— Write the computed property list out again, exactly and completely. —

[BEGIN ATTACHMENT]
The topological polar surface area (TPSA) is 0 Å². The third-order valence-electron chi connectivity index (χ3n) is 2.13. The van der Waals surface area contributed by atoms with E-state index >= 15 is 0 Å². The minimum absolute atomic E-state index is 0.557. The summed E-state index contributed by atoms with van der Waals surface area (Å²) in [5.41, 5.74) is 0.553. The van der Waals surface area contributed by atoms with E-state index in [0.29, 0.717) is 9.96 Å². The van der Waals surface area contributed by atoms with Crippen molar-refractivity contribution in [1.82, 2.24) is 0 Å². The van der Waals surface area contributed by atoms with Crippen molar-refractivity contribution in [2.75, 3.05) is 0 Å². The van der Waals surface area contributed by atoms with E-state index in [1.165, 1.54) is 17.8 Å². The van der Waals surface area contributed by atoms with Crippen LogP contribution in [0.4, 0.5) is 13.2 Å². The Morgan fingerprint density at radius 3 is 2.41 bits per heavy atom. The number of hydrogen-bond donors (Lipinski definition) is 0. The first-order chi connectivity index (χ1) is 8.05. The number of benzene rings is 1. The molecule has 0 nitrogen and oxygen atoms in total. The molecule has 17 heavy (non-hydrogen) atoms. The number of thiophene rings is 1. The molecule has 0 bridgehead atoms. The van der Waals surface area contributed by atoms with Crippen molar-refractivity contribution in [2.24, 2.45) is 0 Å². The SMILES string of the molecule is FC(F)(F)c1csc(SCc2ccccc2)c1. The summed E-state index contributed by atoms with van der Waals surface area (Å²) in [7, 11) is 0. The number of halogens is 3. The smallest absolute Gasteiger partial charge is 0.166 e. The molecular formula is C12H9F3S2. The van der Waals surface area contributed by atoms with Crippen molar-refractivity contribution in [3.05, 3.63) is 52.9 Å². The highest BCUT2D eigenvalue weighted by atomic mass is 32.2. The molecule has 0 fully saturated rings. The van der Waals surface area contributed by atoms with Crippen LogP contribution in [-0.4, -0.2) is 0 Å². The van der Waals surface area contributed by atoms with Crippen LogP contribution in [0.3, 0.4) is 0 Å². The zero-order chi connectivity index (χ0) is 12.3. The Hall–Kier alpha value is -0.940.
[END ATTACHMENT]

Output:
The topological polar surface area (TPSA) is 0 Å². The third-order valence-electron chi connectivity index (χ3n) is 2.13. The van der Waals surface area contributed by atoms with E-state index >= 15 is 0 Å². The minimum absolute atomic E-state index is 0.557. The summed E-state index contributed by atoms with van der Waals surface area (Å²) in [5.41, 5.74) is 0.553. The van der Waals surface area contributed by atoms with E-state index in [0.29, 0.717) is 9.96 Å². The van der Waals surface area contributed by atoms with Crippen molar-refractivity contribution in [1.82, 2.24) is 0 Å². The van der Waals surface area contributed by atoms with Crippen molar-refractivity contribution in [2.75, 3.05) is 0 Å². The van der Waals surface area contributed by atoms with E-state index in [1.165, 1.54) is 17.8 Å². The van der Waals surface area contributed by atoms with Crippen LogP contribution in [0.4, 0.5) is 13.2 Å². The Morgan fingerprint density at radius 3 is 2.41 bits per heavy atom. The number of hydrogen-bond donors (Lipinski definition) is 0. The first-order chi connectivity index (χ1) is 8.05. The number of benzene rings is 1. The molecule has 0 nitrogen and oxygen atoms in total. The molecule has 17 heavy (non-hydrogen) atoms. The number of thiophene rings is 1. The molecule has 0 bridgehead atoms. The van der Waals surface area contributed by atoms with Crippen molar-refractivity contribution in [2.24, 2.45) is 0 Å². The SMILES string of the molecule is FC(F)(F)c1csc(SCc2ccccc2)c1. The summed E-state index contributed by atoms with van der Waals surface area (Å²) in [7, 11) is 0. The number of halogens is 3. The smallest absolute Gasteiger partial charge is 0.166 e. The molecular formula is C12H9F3S2. The van der Waals surface area contributed by atoms with Crippen molar-refractivity contribution in [3.05, 3.63) is 52.9 Å². The highest BCUT2D eigenvalue weighted by atomic mass is 32.2. The molecule has 0 fully saturated rings. The van der Waals surface area contributed by atoms with Crippen LogP contribution in [-0.4, -0.2) is 0 Å². The van der Waals surface area contributed by atoms with Crippen LogP contribution in [0.3, 0.4) is 0 Å². The zero-order chi connectivity index (χ0) is 12.3. The Hall–Kier alpha value is -0.940.